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The Annual Report 2018 on Radiation and Nuclear Safety in the Republic of Slovenia endorsed by the Government

On July 11, 2019, the Government of Slovenia endorsed »The Annual Report 2018 on Radiation and Nuclear Safety in the Republic of Slovenia« and sent it to the National Assembly to be discussed on.

The report in the Slovenian language, which has been prepared by the SNSA for more than 30 years, summarizes all developments related to nuclear and radiation safety in 2018. The report has already been translated into the English language and is available at the SNSA website.

During the reporting year a fundamental objective of nuclear and radiation safety “The protection of people and the environment from unnecessary harmful effects of ionizing radiation” has been achieved.

In year 2018 there were no significant events in the field of nuclear safety and radiation protection. The Krško Nuclear Power Plant (NPP) operated without any major problems. There was only one manual gradual shutdown due to minor problems in the main transformer control system, which was properly resolved. In the spring, a regular outage was carried out, during which some important improvements were made. The construction of bunkered building 2 (BB 2) and the design of a dry storage for spent fuel also continued.

The European Topical Peer Review (under the Nuclear Safety Directive) continued, within which the reports on the monitoring of the aging of nuclear facilities in the European Union were under review.

On the basis of the review and the resulting recommendations, the SNSA and the Krško NPP are preparing a plan of measures to further improve the state of the plant as regards aging.

During the year, the preparation of new audits of the decommissioning programmes for the Krško NPP and the management of radioactive waste and spent fuel from the Krško NPP was carried out. The new revisions will be the essential basis for determining the share of the contributions that the Slovenian GEN Energija and the Croatian Hrvatska elektroprivreda, as the owners of the Krško NPP, must each pay into the fund. Until the end of the Krško NPP’s operational period, enough funds must be collected to finance the decommissioning of the facility and for the final disposal of radioactive waste and spent fuel, as well as for all compensation to be paid to local communities.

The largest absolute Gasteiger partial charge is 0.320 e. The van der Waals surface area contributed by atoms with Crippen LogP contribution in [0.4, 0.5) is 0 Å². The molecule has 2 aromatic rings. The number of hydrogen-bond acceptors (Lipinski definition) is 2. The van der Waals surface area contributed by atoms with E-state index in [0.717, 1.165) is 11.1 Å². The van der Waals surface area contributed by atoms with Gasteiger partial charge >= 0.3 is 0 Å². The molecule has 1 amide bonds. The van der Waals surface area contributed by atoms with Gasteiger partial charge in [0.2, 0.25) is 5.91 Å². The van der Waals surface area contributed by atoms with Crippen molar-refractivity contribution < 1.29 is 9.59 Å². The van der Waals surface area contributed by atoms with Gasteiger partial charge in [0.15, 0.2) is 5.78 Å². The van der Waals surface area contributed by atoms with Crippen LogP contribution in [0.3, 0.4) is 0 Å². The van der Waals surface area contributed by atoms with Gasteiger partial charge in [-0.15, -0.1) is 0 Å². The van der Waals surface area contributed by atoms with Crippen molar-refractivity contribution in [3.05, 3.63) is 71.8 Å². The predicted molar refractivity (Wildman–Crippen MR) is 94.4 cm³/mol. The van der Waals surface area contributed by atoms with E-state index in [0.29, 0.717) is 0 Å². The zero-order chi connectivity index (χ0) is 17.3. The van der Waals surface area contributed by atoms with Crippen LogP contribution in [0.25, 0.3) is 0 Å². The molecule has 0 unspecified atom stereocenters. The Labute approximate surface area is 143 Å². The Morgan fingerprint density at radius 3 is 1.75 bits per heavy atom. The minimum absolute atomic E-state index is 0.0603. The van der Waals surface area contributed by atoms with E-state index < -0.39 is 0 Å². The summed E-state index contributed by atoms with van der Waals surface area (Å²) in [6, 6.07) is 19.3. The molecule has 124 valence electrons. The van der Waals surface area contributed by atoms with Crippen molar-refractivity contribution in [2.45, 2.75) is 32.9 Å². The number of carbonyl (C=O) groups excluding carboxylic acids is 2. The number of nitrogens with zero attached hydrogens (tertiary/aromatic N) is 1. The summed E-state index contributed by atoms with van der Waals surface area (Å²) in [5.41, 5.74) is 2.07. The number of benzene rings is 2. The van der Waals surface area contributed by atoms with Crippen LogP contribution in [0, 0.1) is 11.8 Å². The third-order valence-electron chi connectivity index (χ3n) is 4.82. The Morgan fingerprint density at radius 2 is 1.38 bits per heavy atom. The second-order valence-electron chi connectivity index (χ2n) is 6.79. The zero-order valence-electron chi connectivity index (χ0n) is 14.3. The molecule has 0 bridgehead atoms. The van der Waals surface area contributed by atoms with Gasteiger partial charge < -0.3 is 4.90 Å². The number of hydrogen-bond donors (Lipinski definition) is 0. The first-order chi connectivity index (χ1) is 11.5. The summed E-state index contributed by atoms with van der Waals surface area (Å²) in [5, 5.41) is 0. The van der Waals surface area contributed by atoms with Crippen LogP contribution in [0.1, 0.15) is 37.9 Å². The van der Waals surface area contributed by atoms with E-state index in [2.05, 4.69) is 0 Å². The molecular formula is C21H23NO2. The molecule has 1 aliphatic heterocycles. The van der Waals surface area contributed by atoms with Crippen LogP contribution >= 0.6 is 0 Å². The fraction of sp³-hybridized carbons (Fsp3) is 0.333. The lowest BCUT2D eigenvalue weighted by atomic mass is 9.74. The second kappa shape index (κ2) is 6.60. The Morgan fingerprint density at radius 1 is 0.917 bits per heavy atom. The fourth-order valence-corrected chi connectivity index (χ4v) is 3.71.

The Coordination Committee, which was appointed in 2017 by the intergovernmental Slovenian-Croatian commission for monitoring the performance of the contract on the ownership of the Krško NPP, monitored the development of the decommissioning programme and the programme for the disposal of radioactive waste and spent fuel, and studied the possibilities for the joint disposal of Slovenian and Croatian radioactive waste from the Krško NPP. For this purpose, Slovenia has proposed Croatia to build a landfill in Vrbina, Slovenia, while Croatia is attempting to build a similar landfill near the border with Bosnia and Herzegovina. As of the end of the year, there was no agreement acceptable to both sides.

The TRIGA Mark II research reactor operated without any major problems in 2018.

The Agency for Radioactive Waste continued its activities regarding the construction of a landfill site for low- and intermediate-level waste in Vrbina near Krško. There were preliminary activities for the public presentation of the report on the environmental impact and cross-border environmental impact assessment of the proposed landfill. Given the dynamic nature of the activities of the authorities involved, the question remains as to how the Krško NPP will operate when the storage capacities for such waste in the plant is filled and a landfill is not available.

At the Boršt hydrometallurgical tailings disposal site of the former uranium mine Žirovski Vrh the problems with rock sliding have not been resolved; therefore, the search for solutions continues.

In 2018 there were no major problems at the organisations and institutions that carry out radiation activities. At the same time, there were only a few interventions due to found sources of ionising radiation in the field.

At the beginning of the year, the new Act on Protection against Ionising Radiation and Nuclear Safety (ZVISJV-1) came into force, with which most of the provisions of the European directive regulating radiation protection were transposed into the Slovenian legal order. Several decrees and regulations were adopted during the year. However, not everything is still ready yet for the implementation of the Act on Liability for Nuclear Damage (ZOJed-1), which was adopted in 2010. States signatories of the Paris Convention are waiting for the entry into force of the Protocol to the Paris Convention, which is expected to happen in 2019.

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